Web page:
Furthermore, 4 retard tablets are prepared per unit. They also each contain 50 mgm of active substance and are coated with a spray solution applied by means of a normal spray gun, the solution being composed as follows:

Ethyl cellulose N 14: 6 parts

Polyethylene glycol 6000: 4 parts

Ethanol (denatured, 0.6% water): 45 parts

Methylene chloride: 45 parts

For the used retardation stage, a quantity of lacquer of 5 mgm is applied. Then the coated tablets are dried.

As the last step, encapsulation of the two initial tablets together with four retard tablets of the produced retardation stage into hard gelatin capsules by means of a filling device follows.

The novel form simplifies the dosage scheme of the physician considerably. Furthermore, it avoids (by peaks of plasma level) easily occurring, excessively strong effects, which is of special importance for an antiarrhythmic.

The novel form is also suitable for production of combination preparations of quinidine, the additional active substance of which may be incorporated into a further initial tablet.

EXAMPLE 11 Dipyridamole Retard Form

The coronary therapeutic dipyridamole, used as the base, is a substance relatively difficultly soluble in water; it is used in a dose range of 150-400 mgm.

Especially suitable excipients for cores for a retard form with pH-independent release are those substances of acid reaction which form with the active substance dipyridamole in one to triple molar quantity very good water-soluble (>1 gm/ml) masses, such as tartaric acid or citric acid. By addition of some more water--for example, 5 parts by weight/1.5-6 parts by weight tartaric acid/2 ml water--a syrupy water-clear mass is formed which hardens by itself later, which gives problems during granulating.

Therefore, when producing the dipyridamole granulates with the aid of suitable acids, the quantity of the liquid for granulation (water) must be taken account of; too much water should not be added if the granulation procedure is to run smoothly.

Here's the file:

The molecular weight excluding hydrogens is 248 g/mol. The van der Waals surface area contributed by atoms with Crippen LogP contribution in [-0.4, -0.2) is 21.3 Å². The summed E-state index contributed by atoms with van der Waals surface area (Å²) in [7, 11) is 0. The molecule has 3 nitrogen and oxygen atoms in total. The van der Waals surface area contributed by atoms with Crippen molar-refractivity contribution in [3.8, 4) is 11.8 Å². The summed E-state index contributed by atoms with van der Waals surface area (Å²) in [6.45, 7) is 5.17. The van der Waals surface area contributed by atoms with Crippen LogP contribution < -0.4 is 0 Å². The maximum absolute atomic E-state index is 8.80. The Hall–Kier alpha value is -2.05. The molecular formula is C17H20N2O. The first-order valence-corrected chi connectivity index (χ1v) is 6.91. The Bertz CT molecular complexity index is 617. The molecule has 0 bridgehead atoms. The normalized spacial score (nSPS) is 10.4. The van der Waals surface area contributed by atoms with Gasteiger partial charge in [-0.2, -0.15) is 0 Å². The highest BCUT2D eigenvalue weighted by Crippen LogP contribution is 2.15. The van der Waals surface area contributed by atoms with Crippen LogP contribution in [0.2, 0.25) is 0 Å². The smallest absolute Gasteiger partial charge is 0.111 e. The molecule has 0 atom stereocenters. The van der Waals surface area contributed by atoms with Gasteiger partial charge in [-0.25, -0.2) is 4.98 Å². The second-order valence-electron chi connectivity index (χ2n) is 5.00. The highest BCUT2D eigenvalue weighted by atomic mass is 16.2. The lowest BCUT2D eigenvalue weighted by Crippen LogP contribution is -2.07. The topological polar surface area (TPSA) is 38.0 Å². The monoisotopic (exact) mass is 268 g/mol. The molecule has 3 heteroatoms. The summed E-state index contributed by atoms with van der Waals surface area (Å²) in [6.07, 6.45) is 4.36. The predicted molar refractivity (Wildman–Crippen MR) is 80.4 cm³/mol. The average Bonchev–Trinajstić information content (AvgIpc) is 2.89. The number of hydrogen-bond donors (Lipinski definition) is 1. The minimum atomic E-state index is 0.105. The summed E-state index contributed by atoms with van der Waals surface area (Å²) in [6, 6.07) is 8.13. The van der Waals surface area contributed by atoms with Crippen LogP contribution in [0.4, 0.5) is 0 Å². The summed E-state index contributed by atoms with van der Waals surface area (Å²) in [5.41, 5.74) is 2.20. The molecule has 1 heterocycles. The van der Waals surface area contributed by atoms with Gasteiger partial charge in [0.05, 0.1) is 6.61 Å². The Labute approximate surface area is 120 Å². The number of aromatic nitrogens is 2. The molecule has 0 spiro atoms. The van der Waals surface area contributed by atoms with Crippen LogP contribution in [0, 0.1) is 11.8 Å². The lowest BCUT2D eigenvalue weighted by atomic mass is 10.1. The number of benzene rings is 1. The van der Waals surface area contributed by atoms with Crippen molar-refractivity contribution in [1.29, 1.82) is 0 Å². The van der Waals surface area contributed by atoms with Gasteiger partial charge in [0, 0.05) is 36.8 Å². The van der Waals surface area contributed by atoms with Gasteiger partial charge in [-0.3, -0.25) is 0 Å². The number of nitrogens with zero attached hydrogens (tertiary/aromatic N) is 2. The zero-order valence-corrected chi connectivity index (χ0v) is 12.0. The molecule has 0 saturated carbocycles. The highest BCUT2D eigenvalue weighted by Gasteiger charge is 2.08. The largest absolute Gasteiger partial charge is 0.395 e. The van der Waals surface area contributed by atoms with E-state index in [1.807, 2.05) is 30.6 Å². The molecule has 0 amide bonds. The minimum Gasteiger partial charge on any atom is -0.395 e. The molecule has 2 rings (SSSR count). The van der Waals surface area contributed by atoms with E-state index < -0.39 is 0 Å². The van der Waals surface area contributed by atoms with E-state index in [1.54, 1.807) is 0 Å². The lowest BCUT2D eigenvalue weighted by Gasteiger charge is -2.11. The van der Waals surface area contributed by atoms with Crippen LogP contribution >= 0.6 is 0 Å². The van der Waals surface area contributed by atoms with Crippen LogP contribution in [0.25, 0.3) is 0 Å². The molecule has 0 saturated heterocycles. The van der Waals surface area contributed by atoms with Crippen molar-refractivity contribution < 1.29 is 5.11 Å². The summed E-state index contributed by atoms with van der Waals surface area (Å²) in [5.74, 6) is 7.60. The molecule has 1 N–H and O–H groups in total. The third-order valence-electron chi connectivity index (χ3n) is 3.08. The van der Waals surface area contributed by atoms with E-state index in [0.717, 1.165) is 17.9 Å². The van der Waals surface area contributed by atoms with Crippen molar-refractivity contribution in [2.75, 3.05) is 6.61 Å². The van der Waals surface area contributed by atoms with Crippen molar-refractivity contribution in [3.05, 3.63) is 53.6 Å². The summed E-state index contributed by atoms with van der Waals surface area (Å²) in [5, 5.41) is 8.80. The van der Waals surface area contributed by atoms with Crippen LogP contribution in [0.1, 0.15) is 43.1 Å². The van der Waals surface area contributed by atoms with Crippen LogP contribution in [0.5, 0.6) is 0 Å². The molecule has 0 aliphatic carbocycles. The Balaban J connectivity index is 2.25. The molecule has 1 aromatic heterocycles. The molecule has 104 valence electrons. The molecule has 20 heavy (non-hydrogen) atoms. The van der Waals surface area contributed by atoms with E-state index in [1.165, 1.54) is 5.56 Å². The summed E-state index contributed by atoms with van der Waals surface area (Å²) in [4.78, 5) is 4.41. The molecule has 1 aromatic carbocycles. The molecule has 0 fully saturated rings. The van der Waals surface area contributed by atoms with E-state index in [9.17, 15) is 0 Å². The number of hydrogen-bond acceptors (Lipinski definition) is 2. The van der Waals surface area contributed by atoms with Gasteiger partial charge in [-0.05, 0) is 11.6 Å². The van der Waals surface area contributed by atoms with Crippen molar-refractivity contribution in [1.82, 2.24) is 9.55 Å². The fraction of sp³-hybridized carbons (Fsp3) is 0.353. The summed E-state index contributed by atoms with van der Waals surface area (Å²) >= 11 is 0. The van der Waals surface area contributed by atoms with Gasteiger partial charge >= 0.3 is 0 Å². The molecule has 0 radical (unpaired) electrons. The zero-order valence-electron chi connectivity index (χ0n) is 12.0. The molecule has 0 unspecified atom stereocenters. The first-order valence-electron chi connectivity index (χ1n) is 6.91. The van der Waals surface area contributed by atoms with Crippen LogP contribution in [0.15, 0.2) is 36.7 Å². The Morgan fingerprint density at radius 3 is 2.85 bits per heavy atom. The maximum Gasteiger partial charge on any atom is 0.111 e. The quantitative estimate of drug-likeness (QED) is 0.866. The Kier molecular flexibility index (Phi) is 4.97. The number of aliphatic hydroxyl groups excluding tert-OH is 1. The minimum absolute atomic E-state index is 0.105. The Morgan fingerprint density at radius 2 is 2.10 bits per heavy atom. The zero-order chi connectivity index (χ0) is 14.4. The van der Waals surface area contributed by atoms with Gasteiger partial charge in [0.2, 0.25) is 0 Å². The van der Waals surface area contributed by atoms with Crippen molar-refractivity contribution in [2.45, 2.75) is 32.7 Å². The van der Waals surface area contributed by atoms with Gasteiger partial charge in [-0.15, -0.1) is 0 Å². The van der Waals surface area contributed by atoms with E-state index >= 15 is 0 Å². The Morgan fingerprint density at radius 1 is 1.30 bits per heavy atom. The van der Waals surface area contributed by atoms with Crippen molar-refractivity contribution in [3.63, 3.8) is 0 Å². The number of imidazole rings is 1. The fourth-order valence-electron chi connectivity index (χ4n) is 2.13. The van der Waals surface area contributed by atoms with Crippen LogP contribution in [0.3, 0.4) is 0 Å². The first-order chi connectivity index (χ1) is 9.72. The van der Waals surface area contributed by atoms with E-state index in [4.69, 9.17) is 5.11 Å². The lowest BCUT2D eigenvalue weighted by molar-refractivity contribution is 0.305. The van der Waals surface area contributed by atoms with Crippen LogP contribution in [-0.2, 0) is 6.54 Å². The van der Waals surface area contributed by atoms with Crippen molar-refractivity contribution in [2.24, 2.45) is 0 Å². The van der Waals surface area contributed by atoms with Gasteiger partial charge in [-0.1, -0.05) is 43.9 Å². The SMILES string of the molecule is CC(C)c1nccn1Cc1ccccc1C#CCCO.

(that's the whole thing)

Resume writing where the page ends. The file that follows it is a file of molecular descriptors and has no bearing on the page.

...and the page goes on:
The easily disintegrating initial tablets are produced by admixing the active substances with conventional excipients such as lactose, corn starch, etc., granulating the moist mixture, and pressing the homogeneous mixture into arched cores of about 6.2 mm diameter. The cores of the retard tablets are made of lactose, tartaric acid (25 mgm) and magnesium stearate. The initial tablet contains 25 mgm of active substance and is coated with a coating which dissolves quickly in an aqueous medium, made of hydroxypropyl methyl cellulose (90%) and polyethylene glycol (10%).

Furthermore, there are produced per unit five retard tablets (as non-disintegrating tablets). They also each contain 25 mgm of active substance and 25 mgm of tartaric acid and are coated with a spray solution by means of a spray gun, the solution having the following composition:

Ethyl cellulose N 14: 4 parts

Polyethylene glycol 6000: 6 parts

Ethanol (denatured, 0.3% water): 45 parts

Methylene chloride: 45 parts

For the used retardation stage a quantity of lacquer of 6 mgm is applied. Then the coated tablets are dried.

As the last step, encapsulation of one initial tablet together with five retard tablets of the prepared retardation stage into hard gelatin capsules by means of a filling device follows.

The novel form simplifies the dosage scheme of the physician essentially. Furthermore, it avoids (by peaks of plasma level) easily occurring excessively strong effects, which is of special importance for a cardiac agent.

The novel form is also suitable for production of combination preparations of the dipyridamole, for example with acetyl salicylic acid, where the additional active substance is incorporated into further retard tablets.

EXAMPLE 12 Dipyridamole Retard Form

The tablets are prepared as described in Example 11 and are then coated by spraying with a 5% solution of the following:

Ethyl cellulose N 14: 4 parts

Polyethylene glycol 6000: 2 parts

Cellulose acetate phthalate: 3.6 parts

Triacetin: 0.4 parts

which are dissolved in a water-containing mixture of ethanol and methylene chloride, until each tablet has a coating comprising 4 mgm of lacquer.

Comments to Examples 1, 8, 9, 11 and 12

The release of active substance from the various formulations described in the above examples in artificial intestinal fluids was examined in the Sartorius dissolution model [Pharm. Ind. 33, 446 (1971), and 38, 232, 289 (1976)]. The following results were obtained:

(a) Etilefrin (see Example 1b and 1c)